Disputes over the minimum wage are no longer a question of whether it should exist but rather at what level it should be set. Now, with living standards squeezed by both the financial crisis and persistent inflation, politicians across the spectrum are – rightly – looking for ways to raise it.
Few dispute that the question of pay is growing urgent. While employment levels proved surprisingly resilient in the economic downturn, the trade-off has been stagnant wages, fewer hours, or both. Nor will recovery necessarily reverse the trend. Meanwhile, sub-inflationary increases in the minimum wage are compounding the problem. According to a report from the Resolution Foundation today, a fifth of workers – nearly five million people – now earn less than the “living wage” judged necessary for a basic family life.
No wonder payday lender Wonga is reporting profits surging to more than £1m a week. There is a place for short-term, unsecured loans – in helping meet one-off emergencies, say. But their ballooning use reflects deeper, more concerning, trends.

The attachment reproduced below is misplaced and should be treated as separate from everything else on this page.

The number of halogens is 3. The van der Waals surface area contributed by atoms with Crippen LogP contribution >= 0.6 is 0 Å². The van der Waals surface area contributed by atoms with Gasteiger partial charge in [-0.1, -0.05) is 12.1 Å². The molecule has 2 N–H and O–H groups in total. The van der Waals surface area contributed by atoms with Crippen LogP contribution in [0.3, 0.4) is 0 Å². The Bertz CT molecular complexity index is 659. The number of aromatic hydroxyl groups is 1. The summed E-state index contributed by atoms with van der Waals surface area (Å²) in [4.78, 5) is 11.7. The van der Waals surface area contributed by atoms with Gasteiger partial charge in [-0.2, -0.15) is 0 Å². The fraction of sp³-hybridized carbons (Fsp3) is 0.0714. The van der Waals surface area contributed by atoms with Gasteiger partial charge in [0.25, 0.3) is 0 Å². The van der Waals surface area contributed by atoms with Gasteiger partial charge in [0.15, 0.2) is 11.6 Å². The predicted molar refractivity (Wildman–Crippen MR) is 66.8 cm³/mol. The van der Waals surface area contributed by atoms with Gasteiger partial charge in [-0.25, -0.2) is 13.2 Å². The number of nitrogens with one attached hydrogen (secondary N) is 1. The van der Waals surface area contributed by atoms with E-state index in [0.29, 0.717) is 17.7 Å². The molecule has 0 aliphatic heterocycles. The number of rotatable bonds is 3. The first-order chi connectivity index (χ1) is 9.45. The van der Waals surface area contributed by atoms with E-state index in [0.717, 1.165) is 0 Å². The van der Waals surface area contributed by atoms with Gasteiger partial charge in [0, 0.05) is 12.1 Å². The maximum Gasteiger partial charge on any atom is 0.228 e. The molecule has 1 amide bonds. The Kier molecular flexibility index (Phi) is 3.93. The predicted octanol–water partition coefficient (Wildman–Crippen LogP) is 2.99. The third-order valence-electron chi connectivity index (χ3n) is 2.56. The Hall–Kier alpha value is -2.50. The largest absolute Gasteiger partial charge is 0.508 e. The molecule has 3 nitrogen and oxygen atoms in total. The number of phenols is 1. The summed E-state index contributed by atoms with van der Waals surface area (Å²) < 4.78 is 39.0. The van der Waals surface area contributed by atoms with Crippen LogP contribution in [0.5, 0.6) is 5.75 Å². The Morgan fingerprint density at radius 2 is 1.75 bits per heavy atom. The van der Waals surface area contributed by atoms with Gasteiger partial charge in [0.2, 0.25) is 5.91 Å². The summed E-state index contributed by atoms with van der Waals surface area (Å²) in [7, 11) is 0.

There is much to be done. The first step is to enforce the rules. Despite the high number of well-known scams – charging staff for uniforms, for example – there has been little progress in clamping down on unscrupulous employers.
The basic rate will still need to be raised, however. The minimum wage is simply too far behind living costs. So much so, in fact, that experts predict that by 2017 it will be lower, in real terms, than in 2004, when it was introduced.
Finally, calls for employers voluntarily to adopt the living wage deserve full support. Given the balance to be struck between income and employment – get it wrong, and the low-paid will lose their jobs altogether – a voluntary system, with rates that vary according to location, has much to recommend it.